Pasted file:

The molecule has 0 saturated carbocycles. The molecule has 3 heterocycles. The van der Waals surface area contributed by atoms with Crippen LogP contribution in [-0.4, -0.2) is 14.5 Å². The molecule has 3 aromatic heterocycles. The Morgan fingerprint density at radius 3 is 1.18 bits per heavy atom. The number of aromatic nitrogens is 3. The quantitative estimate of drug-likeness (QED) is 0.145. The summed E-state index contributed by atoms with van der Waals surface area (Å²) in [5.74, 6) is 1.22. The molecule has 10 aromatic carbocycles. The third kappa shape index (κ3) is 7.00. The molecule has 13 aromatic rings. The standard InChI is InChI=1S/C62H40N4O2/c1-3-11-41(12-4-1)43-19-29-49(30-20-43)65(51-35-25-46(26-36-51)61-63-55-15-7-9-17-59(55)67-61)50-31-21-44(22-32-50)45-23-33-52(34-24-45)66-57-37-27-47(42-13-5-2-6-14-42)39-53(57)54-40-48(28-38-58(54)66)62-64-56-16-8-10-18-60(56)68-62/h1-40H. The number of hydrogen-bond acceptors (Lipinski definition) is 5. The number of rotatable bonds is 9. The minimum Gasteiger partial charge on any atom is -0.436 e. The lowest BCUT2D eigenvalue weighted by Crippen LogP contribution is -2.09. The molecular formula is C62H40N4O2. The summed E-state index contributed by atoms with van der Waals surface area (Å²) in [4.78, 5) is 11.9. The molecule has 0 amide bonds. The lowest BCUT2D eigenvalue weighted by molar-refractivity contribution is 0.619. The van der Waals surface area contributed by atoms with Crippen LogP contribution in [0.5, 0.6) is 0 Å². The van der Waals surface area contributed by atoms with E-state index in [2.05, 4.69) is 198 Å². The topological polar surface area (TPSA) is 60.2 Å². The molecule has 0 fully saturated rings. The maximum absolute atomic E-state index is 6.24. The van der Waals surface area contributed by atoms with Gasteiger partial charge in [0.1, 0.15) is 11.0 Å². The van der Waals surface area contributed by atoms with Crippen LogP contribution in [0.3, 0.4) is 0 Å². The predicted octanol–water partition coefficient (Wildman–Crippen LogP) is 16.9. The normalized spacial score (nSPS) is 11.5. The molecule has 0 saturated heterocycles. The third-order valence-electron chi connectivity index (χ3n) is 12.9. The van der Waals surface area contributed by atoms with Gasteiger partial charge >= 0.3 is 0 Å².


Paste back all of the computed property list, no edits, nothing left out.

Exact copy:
The molecule has 0 saturated carbocycles. The molecule has 3 heterocycles. The van der Waals surface area contributed by atoms with Crippen LogP contribution in [-0.4, -0.2) is 14.5 Å². The molecule has 3 aromatic heterocycles. The Morgan fingerprint density at radius 3 is 1.18 bits per heavy atom. The number of aromatic nitrogens is 3. The quantitative estimate of drug-likeness (QED) is 0.145. The summed E-state index contributed by atoms with van der Waals surface area (Å²) in [5.74, 6) is 1.22. The molecule has 10 aromatic carbocycles. The third kappa shape index (κ3) is 7.00. The molecule has 13 aromatic rings. The standard InChI is InChI=1S/C62H40N4O2/c1-3-11-41(12-4-1)43-19-29-49(30-20-43)65(51-35-25-46(26-36-51)61-63-55-15-7-9-17-59(55)67-61)50-31-21-44(22-32-50)45-23-33-52(34-24-45)66-57-37-27-47(42-13-5-2-6-14-42)39-53(57)54-40-48(28-38-58(54)66)62-64-56-16-8-10-18-60(56)68-62/h1-40H. The number of hydrogen-bond acceptors (Lipinski definition) is 5. The number of rotatable bonds is 9. The minimum Gasteiger partial charge on any atom is -0.436 e. The lowest BCUT2D eigenvalue weighted by Crippen LogP contribution is -2.09. The molecular formula is C62H40N4O2. The summed E-state index contributed by atoms with van der Waals surface area (Å²) in [4.78, 5) is 11.9. The molecule has 0 amide bonds. The lowest BCUT2D eigenvalue weighted by molar-refractivity contribution is 0.619. The van der Waals surface area contributed by atoms with Crippen LogP contribution in [0.5, 0.6) is 0 Å². The van der Waals surface area contributed by atoms with E-state index in [2.05, 4.69) is 198 Å². The topological polar surface area (TPSA) is 60.2 Å². The molecule has 0 fully saturated rings. The maximum absolute atomic E-state index is 6.24. The van der Waals surface area contributed by atoms with Gasteiger partial charge in [0.1, 0.15) is 11.0 Å². The van der Waals surface area contributed by atoms with Crippen LogP contribution in [0.3, 0.4) is 0 Å². The predicted octanol–water partition coefficient (Wildman–Crippen LogP) is 16.9. The normalized spacial score (nSPS) is 11.5. The molecule has 0 saturated heterocycles. The third-order valence-electron chi connectivity index (χ3n) is 12.9. The van der Waals surface area contributed by atoms with Gasteiger partial charge >= 0.3 is 0 Å².